Four vacationing women back-packing in the Sierra mountains unwittingly stumble upon a hideout, and are terrorized by a ruthless group of Neo-Nazis in a deadly game of cat and mouse. With ... See full summary »
Four vacationing women back-packing in the Sierra mountains unwittingly stumble upon a hideout, and are terrorized by a ruthless group of Neo-Nazis in a deadly game of cat and mouse. With only an alcoholic ex-cowboy as a guide, the women must struggle for their lives when it becomes apparent that their trackers have no intention of letting them leave the mountain alive. Written by
This is one bad film. Made for TV back in the late eighties; it hasn't been seen much since. The only reason I'm wasting any time in reviewing it is because I thought it would be interesting to note how I'm the first person on this website to post a review for the film in ten years. Starring a sorry looking Tom Skerritt ("Alien", "MASH", "Top Gun") his performance in this really was pitiful. Had times been so hard for him that he was forced to accept such a mediocre role in a made-for-TV film? Apparently, it's an Australian film, although there doesn't appear to be any Australian actors or locations. Tom Skerritt plays an alcoholic and disillusioned cowboy who works as a guide at a mountain range, and he is reluctant but has to lead a group of frustrated, sad middle-aged women desperately trying to reclaim a small portion of their youth, along with one of their teenage daughters, up for the hike. Of course, the wilderness of this particular mountain range happens to be the location of a small group of Aryan skin heads whose motives are never made clear as they chase after the group after killing one of the other guides... The film starts off with some action, which surprised me. The FBI have the Neo-Nazi scumbags surrounded somewhere in a forest, but their cover is blown and a scene reminiscent of a Vietnam War film unfolds. But it never really shows any signs of quality, and it gets very boring and the female characters were just head-wrecking and unbelievable. Tom Skerritt looks about as interested in this as a deaf person going to a musical. Directed by English born Tim Burstall, who directed more than thirty films in his lifetime, before his death in Australia in 2004. "Nightmare at Bittercreek" is dull, cheap and boring, with nothing going for it, especially not in the suspense department because it's nothing we haven't seen before. I stopped watching it after just over an hour. I'm the first person to do a review for it in ten years, and I wouldn't be surprised if I'm also the only person who has seen it in that long.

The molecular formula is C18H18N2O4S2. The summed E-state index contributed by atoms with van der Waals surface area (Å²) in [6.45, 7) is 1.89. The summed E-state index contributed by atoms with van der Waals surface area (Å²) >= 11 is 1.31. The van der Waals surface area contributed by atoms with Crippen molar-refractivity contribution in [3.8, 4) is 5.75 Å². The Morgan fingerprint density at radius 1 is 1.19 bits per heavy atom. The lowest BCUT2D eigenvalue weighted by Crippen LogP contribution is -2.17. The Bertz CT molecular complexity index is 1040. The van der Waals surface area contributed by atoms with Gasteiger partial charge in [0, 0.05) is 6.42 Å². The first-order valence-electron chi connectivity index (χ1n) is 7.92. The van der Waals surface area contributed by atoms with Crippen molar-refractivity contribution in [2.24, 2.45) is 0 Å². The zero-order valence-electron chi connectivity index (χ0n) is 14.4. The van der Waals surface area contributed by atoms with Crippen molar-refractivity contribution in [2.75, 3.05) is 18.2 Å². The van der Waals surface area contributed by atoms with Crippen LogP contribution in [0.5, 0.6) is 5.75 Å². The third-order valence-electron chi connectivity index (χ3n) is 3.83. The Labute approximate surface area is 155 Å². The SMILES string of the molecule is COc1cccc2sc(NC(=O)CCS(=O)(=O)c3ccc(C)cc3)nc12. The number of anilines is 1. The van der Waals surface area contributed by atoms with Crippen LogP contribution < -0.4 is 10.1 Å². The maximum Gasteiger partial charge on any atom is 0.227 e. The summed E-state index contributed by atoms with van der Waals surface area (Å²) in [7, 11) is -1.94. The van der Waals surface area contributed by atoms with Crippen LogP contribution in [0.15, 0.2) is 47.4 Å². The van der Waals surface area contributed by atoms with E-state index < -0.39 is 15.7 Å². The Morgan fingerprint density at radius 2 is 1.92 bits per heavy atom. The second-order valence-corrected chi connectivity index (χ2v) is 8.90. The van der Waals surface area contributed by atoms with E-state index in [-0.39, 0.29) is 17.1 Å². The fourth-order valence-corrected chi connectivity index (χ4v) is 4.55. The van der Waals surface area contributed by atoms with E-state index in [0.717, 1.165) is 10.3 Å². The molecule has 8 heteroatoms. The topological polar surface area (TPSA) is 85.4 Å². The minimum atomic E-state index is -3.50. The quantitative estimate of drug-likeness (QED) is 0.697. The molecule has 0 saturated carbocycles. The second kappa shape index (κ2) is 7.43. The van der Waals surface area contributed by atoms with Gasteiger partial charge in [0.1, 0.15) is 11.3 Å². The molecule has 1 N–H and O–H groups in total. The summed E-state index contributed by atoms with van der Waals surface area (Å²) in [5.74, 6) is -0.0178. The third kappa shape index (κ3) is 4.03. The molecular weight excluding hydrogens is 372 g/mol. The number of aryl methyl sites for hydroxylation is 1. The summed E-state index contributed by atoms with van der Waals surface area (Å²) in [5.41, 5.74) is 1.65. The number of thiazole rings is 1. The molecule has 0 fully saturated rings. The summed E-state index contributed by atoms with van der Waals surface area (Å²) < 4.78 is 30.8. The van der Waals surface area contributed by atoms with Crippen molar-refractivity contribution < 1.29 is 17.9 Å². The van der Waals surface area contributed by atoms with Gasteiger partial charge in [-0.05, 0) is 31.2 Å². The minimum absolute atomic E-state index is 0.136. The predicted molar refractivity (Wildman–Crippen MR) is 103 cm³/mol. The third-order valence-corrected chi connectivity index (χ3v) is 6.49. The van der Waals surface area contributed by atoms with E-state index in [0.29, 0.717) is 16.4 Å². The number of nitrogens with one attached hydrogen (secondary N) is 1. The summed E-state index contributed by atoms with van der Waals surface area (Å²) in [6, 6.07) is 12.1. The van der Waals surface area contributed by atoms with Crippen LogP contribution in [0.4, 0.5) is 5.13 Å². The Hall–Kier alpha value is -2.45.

3 of 4 people found this review helpful.
Was this review helpful to you?